All that ad money can really add up and some youtubers are now making millions of dollars a year. According to Forbes, the king of Youtube is a 25 year old guy from Sweden who posts videos under the name PewDiePie. PewDiePie’s videos have been viewed more than 10 Billion (yes, billion with a B) times and last year he made $12,000,000 in ad revenue. Youtubers don’t usually like to talk about money because they’re worried Google might shut down their account. But PewDiePie has decided to come forward and talk a little big about his finances. So if you want to be the next Ray Williams Johnson (and who doesn’t) you may want to watch PewDiePie’s video for some insight and inspiration.
Last year a Minneapolis-based ad agency named Solve set out to prove that purchased youtube views are a meaningless way to measure a video’s success online. The company created and posted a 4-minute long video that was totally blank. Then they managed to manage to get 100,000 real views for the video with almost zero effort.
Again I should stress that this video got 100,000 REAL views. Actual human beings watched this video (or at least let it play) on their computer screens. Every youtuber knows that it’s hilariously easy to rack up tens of thousands of fake views; you just have to buy them from a shady website like this…. –
A youtube view is generated each time a new IP address plays a video. So some people just create programs that load and play a video, switch IPs and then load and play the video again. But the more sophisticated operations are able to promote “real” views because each view comes from a real person. The catch is that most of these real people don’t realize they’re “watching” your video because it’s hidden in the code of a popular web page.
Youtube warns their users that fake views can get their video deleted or their account suspended. But that almost never happens. 300 hours of video are uploaded to Youtube every minute so their techs don’t have time to figure out how some 14 year old kid’s iphone unboxing video got 20,000 views in 2 days.
But the folks at youtube are no dummies and they’ve realized there’s a demand for fake views. So the website basically sells junk views to people who want to increase their view counts. Youtube calls the service “promotion” but it’s only slightly less sketchy than the hackers that embed videos in places they’re not supposed to.
And this brings us to Solve’s 4-minute long, blank youtube video. The agency wanted to prove how pointless it is to buy viral success directly from youtube. So according to AdWeek, “Solve promoted the video as pre-roll to U.S. viewers using YouTube TrueView In-Stream advertising. Viewers could skip it after five seconds. Solve was charged if a viewer watched at least 30 seconds.”
When the run was over, the video had accumulated 100,000 views from people who “chose” to watch the video. But of course these people didn’t really chose to watch it. They just chose not to click away once it popped up. 46% of viewers did watch at least 30 seconds of the video but the team from Solve thinks that a lot of those people didn’t realize they were looking at a blank video. Instead they thought they were waiting for their real video choice to start playing.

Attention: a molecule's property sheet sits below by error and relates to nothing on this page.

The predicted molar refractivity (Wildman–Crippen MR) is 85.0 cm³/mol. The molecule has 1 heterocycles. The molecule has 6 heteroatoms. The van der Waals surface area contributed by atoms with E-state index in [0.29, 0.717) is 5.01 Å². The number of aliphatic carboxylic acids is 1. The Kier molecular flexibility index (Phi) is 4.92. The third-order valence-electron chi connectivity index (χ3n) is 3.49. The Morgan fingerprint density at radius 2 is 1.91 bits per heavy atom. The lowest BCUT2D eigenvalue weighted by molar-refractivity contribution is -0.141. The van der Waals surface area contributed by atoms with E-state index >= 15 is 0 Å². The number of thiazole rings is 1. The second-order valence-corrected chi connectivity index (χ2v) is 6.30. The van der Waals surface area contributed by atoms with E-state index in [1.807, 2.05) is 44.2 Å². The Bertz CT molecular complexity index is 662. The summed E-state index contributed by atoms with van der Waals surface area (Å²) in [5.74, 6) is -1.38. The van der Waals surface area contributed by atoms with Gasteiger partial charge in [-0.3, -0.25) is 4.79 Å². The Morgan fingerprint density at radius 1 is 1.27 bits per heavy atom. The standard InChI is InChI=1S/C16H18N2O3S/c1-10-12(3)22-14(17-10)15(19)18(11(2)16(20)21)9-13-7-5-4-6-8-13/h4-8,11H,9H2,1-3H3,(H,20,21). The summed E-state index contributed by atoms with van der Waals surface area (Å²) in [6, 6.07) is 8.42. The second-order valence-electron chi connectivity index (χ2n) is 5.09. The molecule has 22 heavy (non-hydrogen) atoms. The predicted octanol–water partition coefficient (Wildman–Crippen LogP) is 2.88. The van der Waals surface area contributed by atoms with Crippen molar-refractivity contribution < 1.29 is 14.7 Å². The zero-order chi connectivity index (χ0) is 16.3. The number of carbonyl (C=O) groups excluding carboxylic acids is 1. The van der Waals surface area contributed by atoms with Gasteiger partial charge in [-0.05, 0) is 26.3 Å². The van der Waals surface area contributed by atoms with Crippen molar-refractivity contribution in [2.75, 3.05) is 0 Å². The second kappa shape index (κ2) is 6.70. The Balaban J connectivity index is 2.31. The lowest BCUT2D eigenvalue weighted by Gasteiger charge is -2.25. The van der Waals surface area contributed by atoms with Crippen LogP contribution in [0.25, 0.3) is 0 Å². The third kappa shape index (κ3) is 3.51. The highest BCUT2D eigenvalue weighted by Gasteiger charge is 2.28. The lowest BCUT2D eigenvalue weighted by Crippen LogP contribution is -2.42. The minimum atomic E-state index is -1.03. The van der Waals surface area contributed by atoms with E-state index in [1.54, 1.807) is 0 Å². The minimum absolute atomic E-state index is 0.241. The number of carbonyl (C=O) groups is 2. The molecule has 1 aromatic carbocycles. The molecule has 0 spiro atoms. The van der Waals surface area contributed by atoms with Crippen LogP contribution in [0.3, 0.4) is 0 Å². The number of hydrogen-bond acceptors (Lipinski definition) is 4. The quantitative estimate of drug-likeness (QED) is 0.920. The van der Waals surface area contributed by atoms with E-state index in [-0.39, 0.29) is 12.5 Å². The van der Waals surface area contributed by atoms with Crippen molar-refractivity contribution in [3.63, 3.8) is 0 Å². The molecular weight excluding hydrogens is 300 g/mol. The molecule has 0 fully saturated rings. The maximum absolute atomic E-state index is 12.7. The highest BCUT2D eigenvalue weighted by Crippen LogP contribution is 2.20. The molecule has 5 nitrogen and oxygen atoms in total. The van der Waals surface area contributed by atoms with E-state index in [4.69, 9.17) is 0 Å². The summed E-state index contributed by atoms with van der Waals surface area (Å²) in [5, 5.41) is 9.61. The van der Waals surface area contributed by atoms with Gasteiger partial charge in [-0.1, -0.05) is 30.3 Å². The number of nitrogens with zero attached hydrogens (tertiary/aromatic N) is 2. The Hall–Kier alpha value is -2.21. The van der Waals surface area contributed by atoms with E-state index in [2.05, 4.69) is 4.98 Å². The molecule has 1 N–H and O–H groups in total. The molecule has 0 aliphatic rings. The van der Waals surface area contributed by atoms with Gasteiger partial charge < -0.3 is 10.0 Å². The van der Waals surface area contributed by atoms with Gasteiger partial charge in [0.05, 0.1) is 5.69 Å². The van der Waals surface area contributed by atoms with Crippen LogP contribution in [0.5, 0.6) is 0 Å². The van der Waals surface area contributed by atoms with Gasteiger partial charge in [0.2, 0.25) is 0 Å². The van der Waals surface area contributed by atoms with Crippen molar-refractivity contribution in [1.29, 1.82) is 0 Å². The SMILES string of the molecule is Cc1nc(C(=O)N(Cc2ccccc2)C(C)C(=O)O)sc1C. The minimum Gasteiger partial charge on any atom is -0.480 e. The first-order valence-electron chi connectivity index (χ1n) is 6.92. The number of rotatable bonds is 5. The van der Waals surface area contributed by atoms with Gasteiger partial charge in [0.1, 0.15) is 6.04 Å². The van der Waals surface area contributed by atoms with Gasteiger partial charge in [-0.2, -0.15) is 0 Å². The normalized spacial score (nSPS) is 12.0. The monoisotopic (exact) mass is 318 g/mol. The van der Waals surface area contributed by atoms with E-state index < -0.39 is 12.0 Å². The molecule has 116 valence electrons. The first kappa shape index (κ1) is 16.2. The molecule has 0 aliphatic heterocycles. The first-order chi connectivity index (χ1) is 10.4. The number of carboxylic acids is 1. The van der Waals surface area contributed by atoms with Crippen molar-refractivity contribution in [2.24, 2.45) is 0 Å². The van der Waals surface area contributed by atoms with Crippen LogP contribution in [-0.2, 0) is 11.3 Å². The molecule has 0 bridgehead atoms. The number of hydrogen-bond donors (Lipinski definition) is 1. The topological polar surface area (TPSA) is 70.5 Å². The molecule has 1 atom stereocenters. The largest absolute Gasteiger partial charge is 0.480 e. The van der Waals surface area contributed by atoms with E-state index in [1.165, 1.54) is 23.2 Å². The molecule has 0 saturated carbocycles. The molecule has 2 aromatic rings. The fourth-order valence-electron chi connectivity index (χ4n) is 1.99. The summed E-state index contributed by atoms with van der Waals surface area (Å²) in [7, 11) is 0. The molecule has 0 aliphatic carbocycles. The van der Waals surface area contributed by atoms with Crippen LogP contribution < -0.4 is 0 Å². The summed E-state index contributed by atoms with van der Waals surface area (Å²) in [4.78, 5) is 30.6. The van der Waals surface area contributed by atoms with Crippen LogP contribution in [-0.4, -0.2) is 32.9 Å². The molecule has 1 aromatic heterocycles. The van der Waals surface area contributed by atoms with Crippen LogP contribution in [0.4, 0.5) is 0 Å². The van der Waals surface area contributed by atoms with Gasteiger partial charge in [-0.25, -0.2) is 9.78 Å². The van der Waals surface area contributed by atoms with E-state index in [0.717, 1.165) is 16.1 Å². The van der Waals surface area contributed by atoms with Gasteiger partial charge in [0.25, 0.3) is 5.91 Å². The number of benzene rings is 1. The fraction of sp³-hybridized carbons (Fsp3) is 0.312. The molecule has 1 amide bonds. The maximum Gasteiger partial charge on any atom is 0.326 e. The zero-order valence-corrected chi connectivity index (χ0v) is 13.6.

Solve wound up paying 1.4 cents per view so those 100,000 views cost them $1,400. That’s a lot of money. But if you’re an ad agency with a client that is demanding that their video “goes viral,” 1.4 cents per view seems like a bargain.
And that was the point of Solve’s experiment. The agency could have told their imaginary Blank Video client that their promoted Youtube run was a smashing success. But those 100K views were worthless junk. About half of all viewers will watch 30 seconds of anything if you shove it in their face. But that doesn’t mean they’re actually paying attention. Solve CEO John Colasanti explained the point of the experiment to Adweek….
“Among many marketers and agency peers, ‘views’ have become the holy grail. Views offer a seemingly simple and easy way to measure the power of content. This is a false indicator of success, particularly when a video receives a high number of views, but a low level of likes. Often the video didn’t truly go viral; the view metric was purchased.”
So the video’s view count was high but the level of “engagement” was low. And that’s the problem with all promoted videos. You can’t buy viral success. A true viral video gets spread around because the content is good and worth sharing. So promoted pre-roll video views are no better than the junk you can buy from supercheapyoutubeviews.com. But some people obviously don’t care about engagement. So if you just want to get some real (but super expensive) views for your video you can run your campaign via google Ad Words.